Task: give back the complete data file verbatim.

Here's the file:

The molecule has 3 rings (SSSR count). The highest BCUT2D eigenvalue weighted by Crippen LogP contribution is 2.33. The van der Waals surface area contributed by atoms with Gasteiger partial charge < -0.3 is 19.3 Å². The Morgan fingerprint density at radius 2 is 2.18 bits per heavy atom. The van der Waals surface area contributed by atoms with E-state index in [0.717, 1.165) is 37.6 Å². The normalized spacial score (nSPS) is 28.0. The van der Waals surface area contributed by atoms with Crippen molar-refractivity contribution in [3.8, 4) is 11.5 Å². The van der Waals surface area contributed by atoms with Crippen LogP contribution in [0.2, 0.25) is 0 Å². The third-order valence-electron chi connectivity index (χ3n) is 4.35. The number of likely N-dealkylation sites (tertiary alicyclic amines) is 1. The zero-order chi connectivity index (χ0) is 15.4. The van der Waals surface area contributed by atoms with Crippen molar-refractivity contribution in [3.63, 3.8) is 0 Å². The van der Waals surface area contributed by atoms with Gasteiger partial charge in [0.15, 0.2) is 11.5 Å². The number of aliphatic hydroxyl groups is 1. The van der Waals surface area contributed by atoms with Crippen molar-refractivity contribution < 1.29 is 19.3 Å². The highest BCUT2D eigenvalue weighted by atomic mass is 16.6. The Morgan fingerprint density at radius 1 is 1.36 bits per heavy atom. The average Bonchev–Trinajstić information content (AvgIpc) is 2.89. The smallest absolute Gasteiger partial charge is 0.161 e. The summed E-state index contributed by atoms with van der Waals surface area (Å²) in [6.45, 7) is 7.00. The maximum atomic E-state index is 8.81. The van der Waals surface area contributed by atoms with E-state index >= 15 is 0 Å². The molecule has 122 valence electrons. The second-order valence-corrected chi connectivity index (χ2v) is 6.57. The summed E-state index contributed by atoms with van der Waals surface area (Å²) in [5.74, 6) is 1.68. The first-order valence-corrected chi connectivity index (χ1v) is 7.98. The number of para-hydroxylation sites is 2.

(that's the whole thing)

The molecule has 3 rings (SSSR count). The highest BCUT2D eigenvalue weighted by Crippen LogP contribution is 2.33. The van der Waals surface area contributed by atoms with Gasteiger partial charge < -0.3 is 19.3 Å². The Morgan fingerprint density at radius 2 is 2.18 bits per heavy atom. The van der Waals surface area contributed by atoms with E-state index in [0.717, 1.165) is 37.6 Å². The normalized spacial score (nSPS) is 28.0. The van der Waals surface area contributed by atoms with Crippen molar-refractivity contribution in [3.8, 4) is 11.5 Å². The van der Waals surface area contributed by atoms with Crippen LogP contribution in [0.2, 0.25) is 0 Å². The third-order valence-electron chi connectivity index (χ3n) is 4.35. The number of likely N-dealkylation sites (tertiary alicyclic amines) is 1. The zero-order chi connectivity index (χ0) is 15.4. The van der Waals surface area contributed by atoms with Crippen molar-refractivity contribution in [3.63, 3.8) is 0 Å². The van der Waals surface area contributed by atoms with Gasteiger partial charge in [0.15, 0.2) is 11.5 Å². The number of aliphatic hydroxyl groups is 1. The van der Waals surface area contributed by atoms with Crippen molar-refractivity contribution < 1.29 is 19.3 Å². The highest BCUT2D eigenvalue weighted by atomic mass is 16.6. The Morgan fingerprint density at radius 1 is 1.36 bits per heavy atom. The average Bonchev–Trinajstić information content (AvgIpc) is 2.89. The smallest absolute Gasteiger partial charge is 0.161 e. The summed E-state index contributed by atoms with van der Waals surface area (Å²) in [6.45, 7) is 7.00. The maximum atomic E-state index is 8.81. The van der Waals surface area contributed by atoms with E-state index >= 15 is 0 Å². The molecule has 122 valence electrons. The second-order valence-corrected chi connectivity index (χ2v) is 6.57. The summed E-state index contributed by atoms with van der Waals surface area (Å²) in [5.74, 6) is 1.68. The first-order valence-corrected chi connectivity index (χ1v) is 7.98. The number of para-hydroxylation sites is 2.